Occupiers, governments and property developers are what’s holding cities back from becoming ‘smart’, research has claimed.
This is according to a new report by Osborne Clarke which found that a third of technology experts agreed with this conclusion. On the other hand, tech giants and tech start-ups are seen as the main drivers behind smart cities.
Universities are seen as important groups, too, with four in ten saying their knowledge means a lot. Bristol is being cited as a good example, with the city winning the GSMA’s Smart City Award as the result of a collaboration between the University of Bristol and Bristol City Council.
Commenting on the findings, Conrad Davies, Head of Real Estate and Infrastructure at Osborne Clarke said, “Bristol is a prime example of how the public sector can work alongside tech start-ups and universities to create smart cities that are going to make real impact in the future. The city is truly leading in the way in it uses technology to transform the way we live, work and study in cities.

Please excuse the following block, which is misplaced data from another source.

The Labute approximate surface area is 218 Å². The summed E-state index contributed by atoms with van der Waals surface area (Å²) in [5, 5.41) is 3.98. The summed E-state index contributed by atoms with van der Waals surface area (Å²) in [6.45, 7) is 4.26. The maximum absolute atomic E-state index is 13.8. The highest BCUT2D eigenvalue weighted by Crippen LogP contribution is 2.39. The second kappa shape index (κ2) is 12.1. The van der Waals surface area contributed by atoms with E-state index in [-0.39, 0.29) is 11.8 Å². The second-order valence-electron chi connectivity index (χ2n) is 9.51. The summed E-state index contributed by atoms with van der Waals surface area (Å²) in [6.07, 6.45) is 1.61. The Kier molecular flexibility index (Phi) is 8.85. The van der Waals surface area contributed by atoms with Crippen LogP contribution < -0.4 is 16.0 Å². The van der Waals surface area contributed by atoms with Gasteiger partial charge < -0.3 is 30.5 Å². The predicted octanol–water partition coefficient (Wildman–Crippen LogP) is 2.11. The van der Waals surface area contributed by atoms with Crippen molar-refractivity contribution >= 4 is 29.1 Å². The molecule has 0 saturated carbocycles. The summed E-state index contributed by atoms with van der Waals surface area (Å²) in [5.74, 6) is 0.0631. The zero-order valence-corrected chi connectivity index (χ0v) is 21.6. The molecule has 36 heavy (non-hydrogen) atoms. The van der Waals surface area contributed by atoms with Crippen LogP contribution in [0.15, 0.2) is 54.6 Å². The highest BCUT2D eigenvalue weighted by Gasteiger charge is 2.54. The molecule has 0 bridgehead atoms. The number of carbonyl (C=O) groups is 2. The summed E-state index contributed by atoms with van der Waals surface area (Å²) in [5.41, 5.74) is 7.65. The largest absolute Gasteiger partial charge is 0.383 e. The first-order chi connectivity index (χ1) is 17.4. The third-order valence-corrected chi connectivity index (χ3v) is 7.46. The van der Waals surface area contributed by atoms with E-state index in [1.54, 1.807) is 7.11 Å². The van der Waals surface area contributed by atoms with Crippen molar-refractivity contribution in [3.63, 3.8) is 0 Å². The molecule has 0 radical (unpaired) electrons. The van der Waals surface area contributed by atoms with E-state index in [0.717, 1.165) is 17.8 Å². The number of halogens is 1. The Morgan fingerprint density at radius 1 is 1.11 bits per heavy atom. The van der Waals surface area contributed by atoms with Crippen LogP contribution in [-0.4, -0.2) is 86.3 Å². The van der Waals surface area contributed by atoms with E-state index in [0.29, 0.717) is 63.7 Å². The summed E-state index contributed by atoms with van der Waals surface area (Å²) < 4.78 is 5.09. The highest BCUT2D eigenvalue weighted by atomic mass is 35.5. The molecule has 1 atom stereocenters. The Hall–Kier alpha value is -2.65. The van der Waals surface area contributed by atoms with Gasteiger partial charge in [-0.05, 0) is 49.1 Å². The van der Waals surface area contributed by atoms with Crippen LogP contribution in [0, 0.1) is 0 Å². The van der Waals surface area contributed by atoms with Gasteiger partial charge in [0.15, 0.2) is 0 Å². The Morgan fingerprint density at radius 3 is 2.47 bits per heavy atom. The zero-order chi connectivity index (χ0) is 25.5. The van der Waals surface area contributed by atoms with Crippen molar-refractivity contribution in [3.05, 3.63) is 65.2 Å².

“The property sector needs to have more open and collaborative discussions; only once all these parties are aligned and working towards the same goal, will smart cities become widespread. Take government for example; when a local authority or government agency is awarding contracts for development projects, it will score tenders against pre-decided evaluation criteria. What if, instead, they engaged with property developers, builders, investors, technology companies and universities earlier in the process to discuss new innovative solutions to their brief?”
Respondents believe tech experts should lead the way when it comes to organising smart environments. There’s also strong sentiment that tech giants will become ‘significant landlords’ in the future.
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